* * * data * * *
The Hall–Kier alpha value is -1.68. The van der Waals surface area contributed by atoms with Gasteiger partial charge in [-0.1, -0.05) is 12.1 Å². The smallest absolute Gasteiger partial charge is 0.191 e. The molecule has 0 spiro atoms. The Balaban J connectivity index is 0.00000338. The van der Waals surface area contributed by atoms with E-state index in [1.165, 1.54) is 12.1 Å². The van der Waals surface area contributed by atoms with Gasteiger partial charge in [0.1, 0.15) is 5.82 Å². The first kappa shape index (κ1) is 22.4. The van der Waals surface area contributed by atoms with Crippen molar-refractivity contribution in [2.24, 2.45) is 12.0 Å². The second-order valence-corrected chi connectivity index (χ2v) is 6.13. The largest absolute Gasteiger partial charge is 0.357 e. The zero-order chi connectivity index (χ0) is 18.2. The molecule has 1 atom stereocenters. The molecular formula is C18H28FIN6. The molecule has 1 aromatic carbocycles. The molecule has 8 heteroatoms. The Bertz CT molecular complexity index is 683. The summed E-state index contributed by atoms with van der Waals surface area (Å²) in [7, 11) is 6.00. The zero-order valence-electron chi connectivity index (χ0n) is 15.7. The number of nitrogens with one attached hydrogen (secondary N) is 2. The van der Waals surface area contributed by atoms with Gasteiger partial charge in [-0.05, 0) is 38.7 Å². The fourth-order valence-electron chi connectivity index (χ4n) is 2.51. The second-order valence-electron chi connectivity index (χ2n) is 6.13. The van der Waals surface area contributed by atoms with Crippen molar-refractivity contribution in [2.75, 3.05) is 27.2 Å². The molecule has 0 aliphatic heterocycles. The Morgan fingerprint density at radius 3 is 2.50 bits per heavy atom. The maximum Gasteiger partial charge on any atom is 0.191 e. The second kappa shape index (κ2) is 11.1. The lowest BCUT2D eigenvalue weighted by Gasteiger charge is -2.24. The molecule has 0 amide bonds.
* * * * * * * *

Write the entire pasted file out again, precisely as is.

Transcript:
The Hall–Kier alpha value is -1.68. The van der Waals surface area contributed by atoms with Gasteiger partial charge in [-0.1, -0.05) is 12.1 Å². The smallest absolute Gasteiger partial charge is 0.191 e. The molecule has 0 spiro atoms. The Balaban J connectivity index is 0.00000338. The van der Waals surface area contributed by atoms with E-state index in [1.165, 1.54) is 12.1 Å². The van der Waals surface area contributed by atoms with Gasteiger partial charge in [0.1, 0.15) is 5.82 Å². The first kappa shape index (κ1) is 22.4. The van der Waals surface area contributed by atoms with Crippen molar-refractivity contribution in [2.24, 2.45) is 12.0 Å². The second-order valence-corrected chi connectivity index (χ2v) is 6.13. The largest absolute Gasteiger partial charge is 0.357 e. The zero-order chi connectivity index (χ0) is 18.2. The molecule has 1 atom stereocenters. The molecular formula is C18H28FIN6. The molecule has 1 aromatic carbocycles. The molecule has 8 heteroatoms. The Bertz CT molecular complexity index is 683. The summed E-state index contributed by atoms with van der Waals surface area (Å²) in [7, 11) is 6.00. The zero-order valence-electron chi connectivity index (χ0n) is 15.7. The number of nitrogens with one attached hydrogen (secondary N) is 2. The van der Waals surface area contributed by atoms with Gasteiger partial charge in [-0.05, 0) is 38.7 Å². The fourth-order valence-electron chi connectivity index (χ4n) is 2.51. The second-order valence-electron chi connectivity index (χ2n) is 6.13. The van der Waals surface area contributed by atoms with Crippen molar-refractivity contribution in [2.75, 3.05) is 27.2 Å². The molecule has 0 aliphatic heterocycles. The Morgan fingerprint density at radius 3 is 2.50 bits per heavy atom. The maximum Gasteiger partial charge on any atom is 0.191 e. The second kappa shape index (κ2) is 11.1. The lowest BCUT2D eigenvalue weighted by Gasteiger charge is -2.24. The molecule has 0 amide bonds.